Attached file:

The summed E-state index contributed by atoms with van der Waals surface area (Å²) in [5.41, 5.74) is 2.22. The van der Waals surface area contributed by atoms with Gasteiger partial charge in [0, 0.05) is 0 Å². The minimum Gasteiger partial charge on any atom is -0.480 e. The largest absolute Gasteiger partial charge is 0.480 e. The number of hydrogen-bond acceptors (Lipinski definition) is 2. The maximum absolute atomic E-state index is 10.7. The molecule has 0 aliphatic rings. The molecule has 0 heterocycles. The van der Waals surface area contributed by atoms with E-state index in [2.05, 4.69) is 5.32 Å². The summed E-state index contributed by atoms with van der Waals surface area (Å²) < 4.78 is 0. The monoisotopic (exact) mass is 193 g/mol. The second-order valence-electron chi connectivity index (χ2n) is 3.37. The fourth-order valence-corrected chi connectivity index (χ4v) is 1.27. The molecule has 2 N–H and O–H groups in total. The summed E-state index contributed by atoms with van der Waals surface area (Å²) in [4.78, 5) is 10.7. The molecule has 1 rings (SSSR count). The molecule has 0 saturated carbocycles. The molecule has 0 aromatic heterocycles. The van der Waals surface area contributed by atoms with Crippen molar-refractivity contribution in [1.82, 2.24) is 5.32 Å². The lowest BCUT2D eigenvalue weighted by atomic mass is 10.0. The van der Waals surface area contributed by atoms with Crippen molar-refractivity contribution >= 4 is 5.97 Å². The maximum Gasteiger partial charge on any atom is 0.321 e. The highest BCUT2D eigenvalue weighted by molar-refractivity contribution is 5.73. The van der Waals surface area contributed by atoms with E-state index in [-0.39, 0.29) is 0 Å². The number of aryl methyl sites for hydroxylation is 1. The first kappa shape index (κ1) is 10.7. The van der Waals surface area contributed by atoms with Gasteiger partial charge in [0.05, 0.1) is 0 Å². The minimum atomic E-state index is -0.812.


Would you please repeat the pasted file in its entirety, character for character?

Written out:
The summed E-state index contributed by atoms with van der Waals surface area (Å²) in [5.41, 5.74) is 2.22. The van der Waals surface area contributed by atoms with Gasteiger partial charge in [0, 0.05) is 0 Å². The minimum Gasteiger partial charge on any atom is -0.480 e. The largest absolute Gasteiger partial charge is 0.480 e. The number of hydrogen-bond acceptors (Lipinski definition) is 2. The maximum absolute atomic E-state index is 10.7. The molecule has 0 aliphatic rings. The molecule has 0 heterocycles. The van der Waals surface area contributed by atoms with E-state index in [2.05, 4.69) is 5.32 Å². The summed E-state index contributed by atoms with van der Waals surface area (Å²) < 4.78 is 0. The monoisotopic (exact) mass is 193 g/mol. The second-order valence-electron chi connectivity index (χ2n) is 3.37. The fourth-order valence-corrected chi connectivity index (χ4v) is 1.27. The molecule has 2 N–H and O–H groups in total. The summed E-state index contributed by atoms with van der Waals surface area (Å²) in [4.78, 5) is 10.7. The molecule has 1 rings (SSSR count). The molecule has 0 saturated carbocycles. The molecule has 0 aromatic heterocycles. The van der Waals surface area contributed by atoms with Crippen molar-refractivity contribution in [1.82, 2.24) is 5.32 Å². The lowest BCUT2D eigenvalue weighted by atomic mass is 10.0. The van der Waals surface area contributed by atoms with Crippen molar-refractivity contribution >= 4 is 5.97 Å². The maximum Gasteiger partial charge on any atom is 0.321 e. The highest BCUT2D eigenvalue weighted by molar-refractivity contribution is 5.73. The van der Waals surface area contributed by atoms with E-state index in [-0.39, 0.29) is 0 Å². The number of aryl methyl sites for hydroxylation is 1. The first kappa shape index (κ1) is 10.7. The van der Waals surface area contributed by atoms with Gasteiger partial charge in [0.05, 0.1) is 0 Å². The minimum atomic E-state index is -0.812.